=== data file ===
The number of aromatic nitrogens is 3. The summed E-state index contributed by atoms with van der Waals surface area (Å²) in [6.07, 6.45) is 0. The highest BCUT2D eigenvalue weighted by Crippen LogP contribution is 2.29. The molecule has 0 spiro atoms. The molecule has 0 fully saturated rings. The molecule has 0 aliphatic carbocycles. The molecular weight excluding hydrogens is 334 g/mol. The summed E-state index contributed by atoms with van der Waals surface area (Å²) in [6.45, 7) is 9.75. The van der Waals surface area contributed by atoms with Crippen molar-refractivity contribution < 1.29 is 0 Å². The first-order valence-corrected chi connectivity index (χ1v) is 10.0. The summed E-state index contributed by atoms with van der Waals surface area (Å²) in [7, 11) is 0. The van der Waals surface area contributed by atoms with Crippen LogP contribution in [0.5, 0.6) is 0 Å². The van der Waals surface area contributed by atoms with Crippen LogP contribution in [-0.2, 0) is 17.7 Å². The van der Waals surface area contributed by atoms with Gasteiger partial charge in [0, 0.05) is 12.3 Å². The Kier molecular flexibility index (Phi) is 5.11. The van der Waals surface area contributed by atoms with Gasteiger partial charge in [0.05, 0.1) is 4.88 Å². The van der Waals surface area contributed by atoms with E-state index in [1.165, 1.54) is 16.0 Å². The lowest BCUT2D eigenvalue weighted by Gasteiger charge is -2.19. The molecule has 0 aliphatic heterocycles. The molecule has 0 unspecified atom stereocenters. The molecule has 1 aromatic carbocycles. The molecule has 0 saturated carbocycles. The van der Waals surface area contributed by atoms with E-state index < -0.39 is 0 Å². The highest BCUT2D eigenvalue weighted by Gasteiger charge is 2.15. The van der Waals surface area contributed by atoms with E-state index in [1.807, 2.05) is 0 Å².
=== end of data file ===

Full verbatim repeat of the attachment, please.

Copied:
The number of aromatic nitrogens is 3. The summed E-state index contributed by atoms with van der Waals surface area (Å²) in [6.07, 6.45) is 0. The highest BCUT2D eigenvalue weighted by Crippen LogP contribution is 2.29. The molecule has 0 spiro atoms. The molecule has 0 fully saturated rings. The molecule has 0 aliphatic carbocycles. The molecular weight excluding hydrogens is 334 g/mol. The summed E-state index contributed by atoms with van der Waals surface area (Å²) in [6.45, 7) is 9.75. The van der Waals surface area contributed by atoms with Crippen molar-refractivity contribution < 1.29 is 0 Å². The first-order valence-corrected chi connectivity index (χ1v) is 10.0. The summed E-state index contributed by atoms with van der Waals surface area (Å²) in [7, 11) is 0. The van der Waals surface area contributed by atoms with Crippen LogP contribution in [0.5, 0.6) is 0 Å². The van der Waals surface area contributed by atoms with Crippen LogP contribution in [-0.2, 0) is 17.7 Å². The van der Waals surface area contributed by atoms with Gasteiger partial charge in [0, 0.05) is 12.3 Å². The Kier molecular flexibility index (Phi) is 5.11. The van der Waals surface area contributed by atoms with Gasteiger partial charge in [0.05, 0.1) is 4.88 Å². The van der Waals surface area contributed by atoms with E-state index in [1.165, 1.54) is 16.0 Å². The lowest BCUT2D eigenvalue weighted by Gasteiger charge is -2.19. The molecule has 0 aliphatic heterocycles. The molecule has 0 unspecified atom stereocenters. The molecule has 1 aromatic carbocycles. The molecule has 0 saturated carbocycles. The van der Waals surface area contributed by atoms with E-state index < -0.39 is 0 Å². The highest BCUT2D eigenvalue weighted by Gasteiger charge is 2.15. The van der Waals surface area contributed by atoms with E-state index in [1.807, 2.05) is 0 Å².